|Apr-19-11|| ||castle dweller: <TheBish I don't know if there was a change in personnel at CG, but don't the "easy" problems seem a little harder?> . . . |
My thought was that someone at "headquarters" had taken their two-week vacation - and we were feeling the consequences!
|Apr-19-11|| ||WhiteRook48: i'm not happy about missing a Tuesday puzzle... :(|
|Apr-19-11|| ||sergeidave: How can I forget that 'deflection' is also part of the tactics repertoire??
|Apr-19-11|| ||redorc19: <Once> Referring to your comment on luck in chess: I disagree. To me, there is no luck in chess, only logic, observation and calculation. Finding the correct move to me isn't luck, but a certain feeling which many players like Capablanca have. The question, therefore, is... is there a way to develop this feeling? If so, then calculation, logic and observation comes easy and is relatively easy to master.|
|Apr-19-11|| ||BOSTER: <Once> <But every now and again the position calls for a surprise move,and then the Master maybe slower to find it than a lower grade player>.
Move Bh3-this is not a surprise move, and even not a "crazy".
The Real Master who can play simul. about 40-50 games can not be slower to find such move than a lower graded player. Do not tell this anybody. The Real Master' ELO about 2400,not 2200 (your ex.)|
|Apr-19-11|| ||DarthStapler: Got it. Also I'm pretty sure this is the same opening Gregory Serper was talking about recently in a column on Chess.com|
|Apr-19-11|| ||patzer2: My initial attempt to characterize this combination as a weakened back rank is on second thought perhaps not so accurate.|
The key feature of this Tuesday (24 ?) puzzle position is the over worked rook on h8.
This helpless Rook must defend both the h3 square against the Bishop check as well as the f8 square against the infiltration of the Queen for a quick mate-in-two.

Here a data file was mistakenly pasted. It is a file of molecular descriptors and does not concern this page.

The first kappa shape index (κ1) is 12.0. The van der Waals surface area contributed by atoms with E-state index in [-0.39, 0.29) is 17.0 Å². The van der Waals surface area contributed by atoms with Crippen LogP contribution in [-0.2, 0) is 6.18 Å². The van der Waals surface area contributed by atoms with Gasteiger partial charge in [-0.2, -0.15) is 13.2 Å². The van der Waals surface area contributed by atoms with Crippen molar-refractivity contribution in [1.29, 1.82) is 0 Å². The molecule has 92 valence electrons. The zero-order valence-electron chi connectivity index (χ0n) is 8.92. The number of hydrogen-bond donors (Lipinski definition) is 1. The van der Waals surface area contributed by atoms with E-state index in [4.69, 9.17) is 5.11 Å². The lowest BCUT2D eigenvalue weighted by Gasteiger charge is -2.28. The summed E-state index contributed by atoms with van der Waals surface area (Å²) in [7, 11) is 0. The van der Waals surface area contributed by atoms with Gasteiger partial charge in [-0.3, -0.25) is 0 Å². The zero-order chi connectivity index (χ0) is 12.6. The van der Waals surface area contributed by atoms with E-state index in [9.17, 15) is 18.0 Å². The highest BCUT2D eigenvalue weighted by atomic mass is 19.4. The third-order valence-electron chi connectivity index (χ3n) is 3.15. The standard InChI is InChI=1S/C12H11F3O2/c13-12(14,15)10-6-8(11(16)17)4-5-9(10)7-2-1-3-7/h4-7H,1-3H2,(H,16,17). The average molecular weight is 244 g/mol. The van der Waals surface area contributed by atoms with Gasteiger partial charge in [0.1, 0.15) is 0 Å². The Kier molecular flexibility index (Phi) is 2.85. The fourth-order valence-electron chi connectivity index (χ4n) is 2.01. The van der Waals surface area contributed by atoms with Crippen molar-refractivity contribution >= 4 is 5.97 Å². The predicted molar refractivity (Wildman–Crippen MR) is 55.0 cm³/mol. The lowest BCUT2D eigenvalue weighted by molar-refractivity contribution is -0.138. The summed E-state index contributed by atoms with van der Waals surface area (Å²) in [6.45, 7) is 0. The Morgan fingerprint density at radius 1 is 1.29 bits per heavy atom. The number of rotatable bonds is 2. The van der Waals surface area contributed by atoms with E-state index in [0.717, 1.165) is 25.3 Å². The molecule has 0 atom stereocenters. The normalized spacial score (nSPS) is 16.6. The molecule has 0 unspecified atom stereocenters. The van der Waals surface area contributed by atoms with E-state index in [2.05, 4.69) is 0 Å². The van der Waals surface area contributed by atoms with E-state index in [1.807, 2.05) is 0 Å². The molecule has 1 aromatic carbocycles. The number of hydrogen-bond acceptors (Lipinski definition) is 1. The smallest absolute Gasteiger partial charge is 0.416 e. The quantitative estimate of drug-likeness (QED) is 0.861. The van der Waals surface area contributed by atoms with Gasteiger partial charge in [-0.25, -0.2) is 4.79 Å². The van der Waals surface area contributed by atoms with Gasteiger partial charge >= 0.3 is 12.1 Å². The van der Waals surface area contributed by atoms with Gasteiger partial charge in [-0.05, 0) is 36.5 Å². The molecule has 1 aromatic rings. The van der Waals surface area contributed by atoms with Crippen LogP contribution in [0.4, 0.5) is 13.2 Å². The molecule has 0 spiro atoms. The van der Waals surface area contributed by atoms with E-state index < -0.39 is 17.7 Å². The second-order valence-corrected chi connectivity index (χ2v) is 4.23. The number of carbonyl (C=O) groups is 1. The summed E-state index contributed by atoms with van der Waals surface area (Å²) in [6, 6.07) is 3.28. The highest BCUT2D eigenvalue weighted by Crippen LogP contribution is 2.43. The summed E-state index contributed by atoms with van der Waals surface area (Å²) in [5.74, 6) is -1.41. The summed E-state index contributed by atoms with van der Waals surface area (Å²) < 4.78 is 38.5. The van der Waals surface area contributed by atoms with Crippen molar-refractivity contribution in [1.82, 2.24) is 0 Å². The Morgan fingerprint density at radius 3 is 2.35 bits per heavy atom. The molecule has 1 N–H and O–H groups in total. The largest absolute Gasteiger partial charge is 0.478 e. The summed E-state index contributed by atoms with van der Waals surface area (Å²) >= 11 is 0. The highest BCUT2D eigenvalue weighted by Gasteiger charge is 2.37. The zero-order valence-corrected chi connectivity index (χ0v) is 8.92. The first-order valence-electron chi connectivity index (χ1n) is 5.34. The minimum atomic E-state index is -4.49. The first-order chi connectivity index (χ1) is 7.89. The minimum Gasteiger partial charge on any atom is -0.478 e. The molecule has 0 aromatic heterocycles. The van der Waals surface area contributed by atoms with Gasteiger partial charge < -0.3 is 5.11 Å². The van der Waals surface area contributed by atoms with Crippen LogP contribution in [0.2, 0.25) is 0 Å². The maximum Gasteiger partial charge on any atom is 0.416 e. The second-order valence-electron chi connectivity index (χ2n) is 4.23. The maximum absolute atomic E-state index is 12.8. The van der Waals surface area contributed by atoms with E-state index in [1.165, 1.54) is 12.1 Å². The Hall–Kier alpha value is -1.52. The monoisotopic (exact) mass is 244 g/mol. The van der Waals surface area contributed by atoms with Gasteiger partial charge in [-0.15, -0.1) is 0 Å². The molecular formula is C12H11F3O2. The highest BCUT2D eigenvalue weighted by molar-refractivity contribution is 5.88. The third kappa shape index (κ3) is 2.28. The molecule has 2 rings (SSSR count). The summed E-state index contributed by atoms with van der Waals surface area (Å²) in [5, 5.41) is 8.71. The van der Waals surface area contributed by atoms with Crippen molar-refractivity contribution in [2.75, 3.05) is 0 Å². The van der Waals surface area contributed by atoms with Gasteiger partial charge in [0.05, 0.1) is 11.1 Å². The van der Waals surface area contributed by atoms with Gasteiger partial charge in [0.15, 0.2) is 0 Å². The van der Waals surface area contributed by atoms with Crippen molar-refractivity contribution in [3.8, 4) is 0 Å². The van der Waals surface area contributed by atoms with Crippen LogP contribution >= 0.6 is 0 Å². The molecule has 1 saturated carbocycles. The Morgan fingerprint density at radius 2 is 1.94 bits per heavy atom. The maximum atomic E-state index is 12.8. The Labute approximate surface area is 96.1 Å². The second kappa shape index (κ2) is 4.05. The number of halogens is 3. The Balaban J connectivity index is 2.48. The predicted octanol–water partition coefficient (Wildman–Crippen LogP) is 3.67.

The rook can't perform both jobs, so the winning 24. Bh3+! leading to a quick double attack and mate ends it immediately.
|Apr-20-11|| ||Once: <redorc19> What I actually said was that there is a very small amount of luck in chess. Yes, good players develop a feeling for what makes a good move. Yes, this feeling improves with practice. Yes, this does reduce the amount of chance in a chess game.|
But I still contend that there is a tiny amount of luck. In today's puzzle there were a number of candidate moves to consider. <Dzechiel> and others did not examine the winning move straight away. Had they done so, they would have solved the puzzle a little more quickly. By contrast, 24. Bh3+ was the first and only candidate move I looked at.
|Apr-20-11|| ||Once: <BOSTER> Not for the first time, you need to read what I actually said, not what you think I said...|
I didn't say that ex-colleague missed (or would have missed) 24. Bh3. He was very sharp at tactics and I have no doubt that he would have noticed it in a heartbeat. He was after all an IM with at least one GM norm to his name.
What I was illustrating was that in very rare circumstances a strong player can be slower to find a winning move than a relative patzer.
I didn't find today's puzzle at all difficult, but if you read the kibitzing you will see that plenty of others did. And the question we are trying to explore is why that should be so.
|Apr-20-11|| ||FabrikaLaHun: Thanks to <Once> and <dzechiel> for your insightful comments and answers to my question. I believe there is a bit of luck in it....my blind patzer eyes initially missed the fact that the Bh3 was en prise to the rook. So I continued to analyze. Wonder if I would have given up sooner had I seen that?|
|Apr-20-11|| ||TheaN: Tuesday 19 April (on 20 April)
Material: White, vs
Candidates: Qf5†, Bxc6, Rd6, Be4, <[Bh3†]>
Somewhat a unique puzzle, considering it mainly uses diagonals to lead black to his doom. Once you see a move like Bh3†, the ideas of overloading h8 lead you right to the correct solution.
<24.Bh3†!> g4 and f5 with Bxp† are no logical alternatives cause it only adds the option for black to go down queen for bishop.
<24....Kb8 (Rxh3 25.Qf8† Kc7 26.Qd8‡ 1-0) 25.Qe5†> now the only way to avoid mate is Qd6, but both Qxh8† and Qxd6 do not make the situation very nice for black, alas:
<25....Ka8 26.Qxh8† Qg8 27.Qxg8† Nc8 28.Qxc8‡ 1-0>